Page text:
Although this is something that makes people uncomfortable to discuss, it does need to be discussed because you need to know what to do if you are involved in one.
In case you have never heard the term, the definition of an active shooter is an individual actively engaged in killing or attempting to kill people in a confined and populated area, such as a workplace, school, shopping center, or transit station. In most cases, active shooters use firearms (duh!) and often there is no pattern or method to their selection of victims. Active shooter situations are unpredictable and evolve quickly. Law enforcement has an additional problem in active shooter situations — who is the shooter and who are the victims. Remember how The Joker duct-taped guns into the hostages hands in Batman The Dark Knight?
You can read about a school and a workplace active shooter situation here to get an idea of what events can trigger active shooter situations and how they turn out.
The Federal Emergency Management Administration (FEMA) offers active shooter training if you are interested. One of their first recommendations is that if there is an accessible escape path, you should attempt to evacuate the premises. If evacuation is not possible, find a place to hide where the active shooter is less likely to find you. Block entry to your hiding place and lock the doors. Use heavy items to barricade yourself if possible. And remember to remain quiet and silence your cell phone or pager.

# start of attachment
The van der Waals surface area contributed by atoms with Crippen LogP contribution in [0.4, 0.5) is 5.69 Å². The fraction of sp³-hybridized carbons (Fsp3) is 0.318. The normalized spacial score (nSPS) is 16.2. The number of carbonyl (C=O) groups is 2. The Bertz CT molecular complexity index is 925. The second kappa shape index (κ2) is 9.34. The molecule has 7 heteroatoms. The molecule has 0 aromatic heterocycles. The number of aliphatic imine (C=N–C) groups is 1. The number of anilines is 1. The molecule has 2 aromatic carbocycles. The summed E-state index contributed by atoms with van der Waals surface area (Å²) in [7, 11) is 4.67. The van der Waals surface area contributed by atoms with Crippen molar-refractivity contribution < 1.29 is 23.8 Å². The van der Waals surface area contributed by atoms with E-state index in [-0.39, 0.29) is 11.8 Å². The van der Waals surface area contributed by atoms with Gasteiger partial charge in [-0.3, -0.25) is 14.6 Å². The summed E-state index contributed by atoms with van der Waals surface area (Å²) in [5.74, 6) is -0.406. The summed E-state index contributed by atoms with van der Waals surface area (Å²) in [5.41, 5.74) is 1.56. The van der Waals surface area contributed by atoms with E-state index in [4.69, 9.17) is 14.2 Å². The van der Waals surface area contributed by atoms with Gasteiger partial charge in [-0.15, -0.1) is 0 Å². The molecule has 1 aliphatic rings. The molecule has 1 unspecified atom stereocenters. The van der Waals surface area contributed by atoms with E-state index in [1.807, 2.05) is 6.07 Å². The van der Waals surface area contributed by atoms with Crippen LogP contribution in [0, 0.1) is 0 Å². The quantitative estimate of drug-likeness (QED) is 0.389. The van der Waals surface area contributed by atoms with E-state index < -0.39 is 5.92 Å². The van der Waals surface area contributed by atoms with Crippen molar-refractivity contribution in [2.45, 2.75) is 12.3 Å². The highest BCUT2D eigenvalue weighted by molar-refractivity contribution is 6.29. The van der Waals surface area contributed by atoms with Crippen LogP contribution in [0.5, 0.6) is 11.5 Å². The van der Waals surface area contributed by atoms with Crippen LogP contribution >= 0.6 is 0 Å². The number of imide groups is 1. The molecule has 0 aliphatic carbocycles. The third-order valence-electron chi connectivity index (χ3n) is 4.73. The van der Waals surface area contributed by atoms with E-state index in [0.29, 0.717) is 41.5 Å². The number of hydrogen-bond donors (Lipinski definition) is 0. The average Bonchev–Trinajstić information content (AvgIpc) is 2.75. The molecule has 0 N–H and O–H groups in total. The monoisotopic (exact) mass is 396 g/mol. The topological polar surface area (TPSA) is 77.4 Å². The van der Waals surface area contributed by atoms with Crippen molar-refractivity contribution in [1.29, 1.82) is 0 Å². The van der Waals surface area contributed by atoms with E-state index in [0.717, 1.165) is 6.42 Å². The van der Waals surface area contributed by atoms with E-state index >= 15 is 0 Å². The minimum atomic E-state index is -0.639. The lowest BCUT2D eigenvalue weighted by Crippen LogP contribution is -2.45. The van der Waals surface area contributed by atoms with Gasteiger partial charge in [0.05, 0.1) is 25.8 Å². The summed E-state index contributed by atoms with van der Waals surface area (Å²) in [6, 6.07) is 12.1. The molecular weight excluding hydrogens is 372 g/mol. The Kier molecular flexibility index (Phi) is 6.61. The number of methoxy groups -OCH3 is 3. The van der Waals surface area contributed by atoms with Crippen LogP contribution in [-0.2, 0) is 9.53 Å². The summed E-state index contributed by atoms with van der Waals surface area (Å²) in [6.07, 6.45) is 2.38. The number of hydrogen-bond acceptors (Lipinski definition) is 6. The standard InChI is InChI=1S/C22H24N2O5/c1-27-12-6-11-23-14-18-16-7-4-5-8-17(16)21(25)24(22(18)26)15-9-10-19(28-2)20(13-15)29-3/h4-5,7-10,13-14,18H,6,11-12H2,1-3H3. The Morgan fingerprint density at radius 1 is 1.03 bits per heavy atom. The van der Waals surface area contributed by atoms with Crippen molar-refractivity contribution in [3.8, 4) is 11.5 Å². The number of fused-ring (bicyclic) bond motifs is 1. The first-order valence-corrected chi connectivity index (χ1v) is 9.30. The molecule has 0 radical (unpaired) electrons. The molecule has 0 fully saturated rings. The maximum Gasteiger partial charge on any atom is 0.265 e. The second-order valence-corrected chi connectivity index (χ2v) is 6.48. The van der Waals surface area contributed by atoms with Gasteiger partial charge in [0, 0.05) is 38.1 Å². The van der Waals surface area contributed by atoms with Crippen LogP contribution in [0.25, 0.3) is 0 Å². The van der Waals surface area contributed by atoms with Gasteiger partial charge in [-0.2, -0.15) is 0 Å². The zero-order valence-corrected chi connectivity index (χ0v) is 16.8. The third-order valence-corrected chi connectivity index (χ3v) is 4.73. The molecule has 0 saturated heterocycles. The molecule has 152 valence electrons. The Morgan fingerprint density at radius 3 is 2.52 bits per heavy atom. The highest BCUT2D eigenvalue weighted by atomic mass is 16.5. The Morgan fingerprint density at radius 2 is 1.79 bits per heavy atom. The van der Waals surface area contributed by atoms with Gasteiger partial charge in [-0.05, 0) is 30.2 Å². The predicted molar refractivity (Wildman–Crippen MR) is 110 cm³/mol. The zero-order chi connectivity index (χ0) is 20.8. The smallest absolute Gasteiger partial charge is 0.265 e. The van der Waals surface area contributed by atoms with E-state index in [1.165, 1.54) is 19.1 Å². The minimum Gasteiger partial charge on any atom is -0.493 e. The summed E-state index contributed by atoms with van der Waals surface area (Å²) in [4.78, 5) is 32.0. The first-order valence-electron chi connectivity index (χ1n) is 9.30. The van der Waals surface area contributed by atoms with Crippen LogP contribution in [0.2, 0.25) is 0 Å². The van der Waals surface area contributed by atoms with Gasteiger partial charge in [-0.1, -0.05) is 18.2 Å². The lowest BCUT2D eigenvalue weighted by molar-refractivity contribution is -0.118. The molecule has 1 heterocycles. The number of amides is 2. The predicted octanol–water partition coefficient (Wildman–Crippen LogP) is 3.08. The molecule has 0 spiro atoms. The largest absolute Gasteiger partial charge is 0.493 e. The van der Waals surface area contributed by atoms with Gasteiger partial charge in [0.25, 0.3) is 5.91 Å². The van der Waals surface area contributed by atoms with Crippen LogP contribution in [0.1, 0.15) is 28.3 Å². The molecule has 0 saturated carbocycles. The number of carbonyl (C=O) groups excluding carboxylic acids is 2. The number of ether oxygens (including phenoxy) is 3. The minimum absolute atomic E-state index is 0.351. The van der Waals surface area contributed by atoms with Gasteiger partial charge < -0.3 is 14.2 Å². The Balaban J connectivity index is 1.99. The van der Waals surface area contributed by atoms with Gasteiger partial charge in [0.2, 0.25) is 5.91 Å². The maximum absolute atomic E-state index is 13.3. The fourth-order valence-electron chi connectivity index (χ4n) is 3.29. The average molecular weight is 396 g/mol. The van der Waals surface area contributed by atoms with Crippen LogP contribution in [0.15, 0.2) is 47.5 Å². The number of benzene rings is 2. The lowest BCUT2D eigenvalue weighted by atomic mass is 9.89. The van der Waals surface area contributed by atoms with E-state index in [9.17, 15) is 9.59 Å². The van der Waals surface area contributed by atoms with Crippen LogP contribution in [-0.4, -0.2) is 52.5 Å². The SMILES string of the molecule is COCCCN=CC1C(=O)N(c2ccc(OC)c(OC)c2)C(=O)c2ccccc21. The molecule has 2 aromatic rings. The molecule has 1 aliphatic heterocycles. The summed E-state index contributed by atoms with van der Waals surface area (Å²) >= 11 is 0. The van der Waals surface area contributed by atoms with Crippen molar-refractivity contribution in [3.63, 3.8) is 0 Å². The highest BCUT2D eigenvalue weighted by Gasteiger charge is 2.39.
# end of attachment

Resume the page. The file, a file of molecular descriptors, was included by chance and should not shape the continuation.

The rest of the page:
No matter what, you do not want to be a sitting duck Oh, and don’t forget to call 911 as soon as it is safe. If you know who the active shooter is, make sure to give them a description. If you are the facility or security manager or business continuity professional, make sure that you have a crisis response box so that you can give facility maps, keys, and a photo of the shooter to law enforcement when they arrive.
Next week I’ll write about some ways to prevent or mitigate an active shooter situation.